Saint-Saens: Symphony No. 3 "Organ” (CD review)

Also, Danse macabre; The Carnival of the Animals; Allegro appassionato. Louis Fremaux, City of Birmingham Symphony Orchestra. EMI Classics for Pleasure 0946 3 82233 2.

This is just a note in case you're counting the number of times record companies have released Louis Fremaux's recording of Saint-Saens’s "Organ" Symphony over the years.

EMI first released the recording in 1972 on their Columbia Studio 2 vinyl label, EMI's answer to Decca's Phase Four at the time. It was quite a spectacular LP in its day and recorded, as I remember, in four channels. But EMI never officially imported it to this country, and EMI's American Angel division never to my knowledge issued it over here. Instead, Klavier released it on LP in the U.S., Klavier being one of the country’s smaller record companies and specializing back then in taking up some of the slack left by the bigger outfits. Appealingly, the Klavier LP mastering was leaner sounding and in some ways more transparent than the original EMI. After that, in the late 70's, EMI issued a second LP of the work in their mid-priced Greensleeve series. This time the sound seemed even warmer and more bass dominant than before.

Then came the CD era in the early Eighties, and again it was Klavier who first issued a full-priced CD of the recording in America. And again the Klavier sonics were slightly more natural sounding than the subsequent, mid-priced EMI Studio CD that followed it in the U.S. After that, Klavier withdrew the recording from their catalogue. Meanwhile, EMI issued it several more times, the recording appearing in a bargain-priced, two-CD Seraphim set, on a mid-priced Eminence disc, and on the current Classics for Pleasure issue. In between time, a company called Royal Classics issued it (1994) coupled with a Dvorak Ninth Symphony conducted by Rudolf Kempe. Interestingly, the EMI English sound has remained consistent over the years--warm, mellow, bassy, and robust--just as Klavier's sound filled in a little more of the middle.

Why do I mention any of this at all? Because Fremaux's performance of the "Organ" Symphony is the only version I have ever felt was worthy of mentioning in the same breath as Charles Munch's famous 1959 RCA recording with the Boston Symphony (available on RCA or at extra cost on an XRCD audiophile remaster by JVC). The Fremaux performance deserves its multiple releases. The interpretation displays energy, zest, excitement, and grace aplenty, with a second-movement Adagio that flows over the listener in soft, warm waves.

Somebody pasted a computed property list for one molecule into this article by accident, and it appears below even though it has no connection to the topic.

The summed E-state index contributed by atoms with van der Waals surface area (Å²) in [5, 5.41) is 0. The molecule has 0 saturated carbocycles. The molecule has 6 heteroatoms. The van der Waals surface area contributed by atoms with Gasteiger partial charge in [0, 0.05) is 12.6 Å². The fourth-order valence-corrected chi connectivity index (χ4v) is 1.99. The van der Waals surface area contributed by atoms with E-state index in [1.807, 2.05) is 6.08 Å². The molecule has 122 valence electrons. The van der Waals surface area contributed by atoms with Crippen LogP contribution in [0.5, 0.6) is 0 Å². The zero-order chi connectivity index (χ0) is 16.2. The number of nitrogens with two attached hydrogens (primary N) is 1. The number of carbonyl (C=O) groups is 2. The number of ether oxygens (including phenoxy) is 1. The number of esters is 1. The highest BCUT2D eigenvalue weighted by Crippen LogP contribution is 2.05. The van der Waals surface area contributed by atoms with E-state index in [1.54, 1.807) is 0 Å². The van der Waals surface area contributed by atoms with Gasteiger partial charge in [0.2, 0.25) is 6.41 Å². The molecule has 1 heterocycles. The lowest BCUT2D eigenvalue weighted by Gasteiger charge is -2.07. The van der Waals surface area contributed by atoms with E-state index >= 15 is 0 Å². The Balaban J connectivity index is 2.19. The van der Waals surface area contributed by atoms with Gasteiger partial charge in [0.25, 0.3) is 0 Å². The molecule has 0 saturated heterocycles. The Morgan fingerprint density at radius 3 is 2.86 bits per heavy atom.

My only minor concern at the moment is that if one wants the absolute best sound in the Fremaux recording, one has to find a used copy of the old Klavier (LP or CD), and that may be difficult without paying an arm and a leg for it. Maybe someday one of the audiophile houses--FIM or HDTT, perhaps--will remaster it, and we’ll have the best of all worlds. In the meantime, the Classics for Pleasure release contains not only the symphony, which is brief at well under half an hour, but good performances of the Danse macabre, The Carnival of the Animals, and the Allegro appassionato as well. It’s quite a bargain.


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John J. Puccio

John J. Puccio

About the Author

Understand, I'm just an everyday guy reacting to something I love. And I've been doing it for a very long time, my appreciation for classical music starting with the musical excerpts on The Big John and Sparkie radio show in the early Fifties and the purchase of my first recording, The 101 Strings Play the Classics, around 1956. In the late Sixties I began teaching high school English and Film Studies as well as becoming interested in hi-fi, my audio ambitions graduating me from a pair of AR-3 speakers to the Fulton J's recommended by The Stereophile's J. Gordon Holt. In the early Seventies, I began writing for a number of audio magazines, including Audio Excellence, Audio Forum, The Boston Audio Society Speaker, The American Record Guide, and from 1976 until 2008, The $ensible Sound, for which I served as Classical Music Editor.

Today, I'm retired from teaching and use a pair of bi-amped VMPS RM40s loudspeakers for my listening. In addition to writing the Classical Candor blog, I served as the Movie Review Editor for the Web site Movie Metropolis (formerly DVDTown) from 1997-2013. Music and movies. Life couldn't be better.

Mission Statement

It is the goal of Classical Candor to promote the enjoyment of classical music. Other forms of music come and go--minuets, waltzes, ragtime, blues, jazz, bebop, country-western, rock-'n'-roll, heavy metal, rap, and the rest--but classical music has been around for hundreds of years and will continue to be around for hundreds more. It's no accident that every major city in the world has one or more symphony orchestras.

When I was young, I heard it said that only intellectuals could appreciate classical music, that it required dedicated concentration to appreciate. Nonsense. I'm no intellectual, and I've always loved classical music. Anyone who's ever seen and enjoyed Disney's Fantasia or a Looney Tunes cartoon playing Rossini's William Tell Overture or Liszt's Hungarian Rhapsody No. 2 can attest to the power and joy of classical music, and that's just about everybody.

So, if Classical Candor can expand one's awareness of classical music and bring more joy to one's life, more power to it. It's done its job.

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"Their Master's Voice" by Michael Sowa

"Their Master's Voice" by Michael Sowa